Henry William (Mad Harry) MURRAY VC, CMG, DSO+Bar, DCM, MID

MURRAY, Henry William

Service Numbers: 315, QX48850, Q30751
Enlisted: 30 September 1914, Perth, Western Australia
Last Rank: Lieutenant Colonel
Last Unit: Volunteer Defence Corps (VDC)
Born: Launceston, Tasmania, Australia , 1 December 1885
Home Town: Manjimup, Manjimup, Western Australia
Schooling: Evandale State School, Tasmania, Australia
Occupation: Bushman
Died: Vehicle Accident , Miles, Queensland, Australia, 7 January 1966, aged 80 years
Cemetery: Mount Thompson Memorial Gardens & Crematorium
Cremated - Memorial Location: Area 18/Bed 22.
Memorials: Harry Murray VC Memorial Statue, Keith Payne VC Memorial Park, North Bondi War Memorial, Winchelsea WWI Memorial
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World War 1 Service

30 Sep 1914: Enlisted AIF WW1, Private, SN 315, Perth, Western Australia
22 Dec 1914: Involvement AIF WW1, Private, SN 315, 16th Infantry Battalion, Enlistment/Embarkation WW1
22 Dec 1914: Embarked AIF WW1, Private, SN 315, 16th Infantry Battalion, HMAT Ceramic, Melbourne
25 Apr 1915: Involvement AIF WW1, Private, SN 315, 16th Infantry Battalion, 'ANZAC' / Gallipoli
30 May 1915: Wounded AIF WW1, Private, SN 315, 'ANZAC' / Gallipoli, GSW (right knee)
13 Aug 1915: Transferred AIF WW1, Second Lieutenant, 13th Infantry Battalion
20 Jan 1916: Promoted AIF WW1, Lieutenant, 13th Infantry Battalion
1 Mar 1916: Promoted AIF WW1, Captain, 13th Infantry Battalion
23 Jul 1916: Involvement AIF WW1, Captain, 13th Infantry Battalion, Battle for Pozières
18 Oct 1916: Involvement AIF WW1, Captain, 13th Infantry Battalion, Flers/Gueudecourt
11 Apr 1917: Involvement AIF WW1, Captain, 13th Infantry Battalion, Bullecourt (First)
15 Mar 1918: Transferred AIF WW1, Major, 4th Machine Gun Battalion
24 May 1918: Promoted AIF WW1, Lieutenant Colonel, 4th Machine Gun Battalion
9 Mar 1920: Discharged AIF WW1, Lieutenant Colonel, 4th Machine Gun Battalion

World War 2 Service

5 Sep 1941: Involvement Lieutenant Colonel, SN QX48850
5 Sep 1941: Enlisted 2nd AIF WW 2, Lieutenant Colonel, SN QX48850, Sellheim, Queensland
6 Sep 1941: Involvement 2nd AIF WW 2, Lieutenant Colonel, SN QX48850, 2nd/26th Infantry Battalion
8 Feb 1944: Involvement Lieutenant Colonel, SN Q30751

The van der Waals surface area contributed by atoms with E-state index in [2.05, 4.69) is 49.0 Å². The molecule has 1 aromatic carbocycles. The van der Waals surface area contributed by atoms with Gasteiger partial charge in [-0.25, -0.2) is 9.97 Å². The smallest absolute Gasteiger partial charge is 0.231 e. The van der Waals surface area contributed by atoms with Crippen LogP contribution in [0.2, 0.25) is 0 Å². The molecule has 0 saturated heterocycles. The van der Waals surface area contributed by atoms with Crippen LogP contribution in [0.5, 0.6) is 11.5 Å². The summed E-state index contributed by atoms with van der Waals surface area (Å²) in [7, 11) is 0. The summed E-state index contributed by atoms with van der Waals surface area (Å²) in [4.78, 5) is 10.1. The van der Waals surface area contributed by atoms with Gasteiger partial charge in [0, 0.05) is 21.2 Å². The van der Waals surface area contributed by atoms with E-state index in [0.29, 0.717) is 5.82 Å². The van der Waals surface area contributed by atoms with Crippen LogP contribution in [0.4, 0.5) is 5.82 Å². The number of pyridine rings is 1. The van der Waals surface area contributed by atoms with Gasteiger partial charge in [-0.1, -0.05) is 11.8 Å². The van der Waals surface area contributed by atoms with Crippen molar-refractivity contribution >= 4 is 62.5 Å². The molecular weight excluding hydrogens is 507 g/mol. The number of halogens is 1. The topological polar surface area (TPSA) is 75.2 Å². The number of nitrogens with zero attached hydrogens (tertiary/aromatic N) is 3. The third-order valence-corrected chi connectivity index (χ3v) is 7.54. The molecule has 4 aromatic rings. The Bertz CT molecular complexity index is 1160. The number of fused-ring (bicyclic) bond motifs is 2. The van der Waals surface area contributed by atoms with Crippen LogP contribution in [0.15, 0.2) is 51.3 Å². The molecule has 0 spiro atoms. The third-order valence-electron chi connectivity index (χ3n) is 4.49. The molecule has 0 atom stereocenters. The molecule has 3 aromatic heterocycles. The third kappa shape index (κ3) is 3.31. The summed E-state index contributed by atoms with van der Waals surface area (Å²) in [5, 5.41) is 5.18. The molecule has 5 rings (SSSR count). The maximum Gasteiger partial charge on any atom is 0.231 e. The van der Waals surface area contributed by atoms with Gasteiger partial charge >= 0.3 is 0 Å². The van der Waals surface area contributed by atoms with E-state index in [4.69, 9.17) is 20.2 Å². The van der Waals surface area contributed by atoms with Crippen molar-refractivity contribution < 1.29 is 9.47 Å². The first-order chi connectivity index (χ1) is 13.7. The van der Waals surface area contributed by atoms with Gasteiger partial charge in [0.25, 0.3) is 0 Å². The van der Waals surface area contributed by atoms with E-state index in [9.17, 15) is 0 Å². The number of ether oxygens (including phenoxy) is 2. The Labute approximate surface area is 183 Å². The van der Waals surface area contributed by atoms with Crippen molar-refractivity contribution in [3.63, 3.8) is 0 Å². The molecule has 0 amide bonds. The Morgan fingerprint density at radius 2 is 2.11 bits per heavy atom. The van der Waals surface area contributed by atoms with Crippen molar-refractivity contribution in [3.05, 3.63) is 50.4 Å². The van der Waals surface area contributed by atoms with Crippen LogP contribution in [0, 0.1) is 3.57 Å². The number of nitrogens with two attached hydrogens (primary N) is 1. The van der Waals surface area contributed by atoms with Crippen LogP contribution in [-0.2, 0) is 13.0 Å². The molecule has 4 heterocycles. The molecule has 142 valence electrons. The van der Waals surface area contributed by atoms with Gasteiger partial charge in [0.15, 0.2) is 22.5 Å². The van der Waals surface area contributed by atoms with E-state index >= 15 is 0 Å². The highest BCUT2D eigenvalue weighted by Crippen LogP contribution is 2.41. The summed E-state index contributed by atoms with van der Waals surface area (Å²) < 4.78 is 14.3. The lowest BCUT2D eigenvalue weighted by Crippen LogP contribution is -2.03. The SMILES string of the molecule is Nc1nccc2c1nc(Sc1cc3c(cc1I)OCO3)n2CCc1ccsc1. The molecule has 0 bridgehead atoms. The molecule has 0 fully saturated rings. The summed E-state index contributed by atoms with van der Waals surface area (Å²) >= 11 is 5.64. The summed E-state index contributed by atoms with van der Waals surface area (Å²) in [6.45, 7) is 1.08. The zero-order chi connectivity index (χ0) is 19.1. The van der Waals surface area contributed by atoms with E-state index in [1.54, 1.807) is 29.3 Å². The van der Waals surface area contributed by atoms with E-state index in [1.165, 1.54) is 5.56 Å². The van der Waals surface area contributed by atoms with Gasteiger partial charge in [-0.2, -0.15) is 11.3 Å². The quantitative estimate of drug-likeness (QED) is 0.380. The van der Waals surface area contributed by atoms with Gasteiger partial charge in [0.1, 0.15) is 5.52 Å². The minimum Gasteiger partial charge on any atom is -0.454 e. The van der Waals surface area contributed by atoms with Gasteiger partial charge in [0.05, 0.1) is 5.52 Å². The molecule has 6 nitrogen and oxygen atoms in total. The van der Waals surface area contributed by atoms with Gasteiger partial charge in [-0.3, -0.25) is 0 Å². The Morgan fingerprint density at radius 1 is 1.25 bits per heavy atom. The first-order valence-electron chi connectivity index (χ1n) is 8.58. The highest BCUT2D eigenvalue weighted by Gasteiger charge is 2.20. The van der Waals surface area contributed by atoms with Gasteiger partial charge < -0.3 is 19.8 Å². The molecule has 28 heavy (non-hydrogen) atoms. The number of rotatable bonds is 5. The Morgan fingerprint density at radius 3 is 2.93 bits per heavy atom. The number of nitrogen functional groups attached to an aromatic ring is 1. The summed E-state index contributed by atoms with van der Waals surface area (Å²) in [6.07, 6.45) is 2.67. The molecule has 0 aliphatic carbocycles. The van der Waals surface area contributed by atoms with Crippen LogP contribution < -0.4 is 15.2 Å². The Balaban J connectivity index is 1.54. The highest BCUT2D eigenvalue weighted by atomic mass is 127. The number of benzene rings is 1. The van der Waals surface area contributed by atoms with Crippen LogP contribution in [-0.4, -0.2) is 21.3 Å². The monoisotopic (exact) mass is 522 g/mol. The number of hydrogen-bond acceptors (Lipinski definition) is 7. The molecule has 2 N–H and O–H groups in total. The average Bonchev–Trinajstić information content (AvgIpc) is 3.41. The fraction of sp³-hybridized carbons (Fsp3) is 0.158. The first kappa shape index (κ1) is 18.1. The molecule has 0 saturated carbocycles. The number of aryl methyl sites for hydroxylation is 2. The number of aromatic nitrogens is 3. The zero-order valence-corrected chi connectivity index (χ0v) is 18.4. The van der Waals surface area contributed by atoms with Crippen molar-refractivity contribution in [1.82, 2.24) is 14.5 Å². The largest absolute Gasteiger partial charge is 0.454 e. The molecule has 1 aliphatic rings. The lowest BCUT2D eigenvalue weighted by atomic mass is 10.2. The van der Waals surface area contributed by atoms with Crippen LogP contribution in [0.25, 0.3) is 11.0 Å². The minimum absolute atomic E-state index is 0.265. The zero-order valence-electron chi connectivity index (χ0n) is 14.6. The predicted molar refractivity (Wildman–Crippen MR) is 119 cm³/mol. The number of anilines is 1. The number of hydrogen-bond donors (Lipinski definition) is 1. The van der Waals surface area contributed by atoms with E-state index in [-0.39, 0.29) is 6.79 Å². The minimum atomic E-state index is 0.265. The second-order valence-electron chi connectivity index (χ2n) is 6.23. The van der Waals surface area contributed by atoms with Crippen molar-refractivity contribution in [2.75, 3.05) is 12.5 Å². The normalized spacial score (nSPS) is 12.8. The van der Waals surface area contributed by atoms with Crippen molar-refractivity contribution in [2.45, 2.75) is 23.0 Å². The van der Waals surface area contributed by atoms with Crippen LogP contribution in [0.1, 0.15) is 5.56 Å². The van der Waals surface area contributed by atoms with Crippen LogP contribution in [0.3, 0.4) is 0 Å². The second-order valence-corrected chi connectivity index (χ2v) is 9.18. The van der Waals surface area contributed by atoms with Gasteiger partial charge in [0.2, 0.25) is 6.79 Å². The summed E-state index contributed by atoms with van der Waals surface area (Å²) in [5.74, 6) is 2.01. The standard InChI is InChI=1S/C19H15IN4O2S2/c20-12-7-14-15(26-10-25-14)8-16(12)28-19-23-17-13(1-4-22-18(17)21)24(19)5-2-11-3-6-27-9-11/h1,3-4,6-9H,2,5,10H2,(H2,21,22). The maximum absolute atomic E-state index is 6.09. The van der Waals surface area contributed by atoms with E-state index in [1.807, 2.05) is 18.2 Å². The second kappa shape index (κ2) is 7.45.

8 Feb 1944: Discharged Citizen Military Forces (CMF) / Militia - WW2, Lieutenant Colonel, SN Q30751, Volunteer Defence Corps (VDC)
8 Feb 1944: Enlisted

World War 1 Service

Date unknown: Wounded 13th Infantry Battalion

The Mighty Machine Gun Team, 16th Battalion, First AIF

Lieutenant Colonel H.W. “Harry” Murray VC, CMG, DSO&Bar,DCM.
Lieutenant L. D. “Fats” McCarthy VC, CdeG.
Major P.C.H. Black DSO, DCM, CdeG.
Lieutenant J.B. “Bas” Minchin DSO, MC.

These men enlisted in the 16th Battalion, AIF in 1914 and trained at Blackboy Camp in Western Australia. They subsequently trained as Machine Gunners and served in this capacity on Gallipoli. All served with distinction in this campaign and all four served in France.

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Biography contributed by Trinity College

Life before the War:                                                                      

Henry (Harry) William Murray was born on the 1st of December 1880 in Launceston, Tasmania. He helped his father Edward Kennedy Murray and his mother Clarissa (Littler) Murray run the family farm. At the age of 19, Murray moved to Western Australia, where he worked as a mail courier on the goldfields.

 

Life in Service:                                                                      

At the age of 30, Henry enlisted on the 30th of September 1914 in Perth, Western Australia to the Australian Field Artillery. He landed at Gallipoli on the 25th April 1915 as a member of the 16th Battalion’s two machine-gun crew. The 16th Battalion AIF was raised from 16 September 1914, six weeks after the outbreak of the First World War. Henry was promoted to Lance Corporal on the 13th of May and won the distinguished conduct medal for his bravery from the 9th to the 31st of May.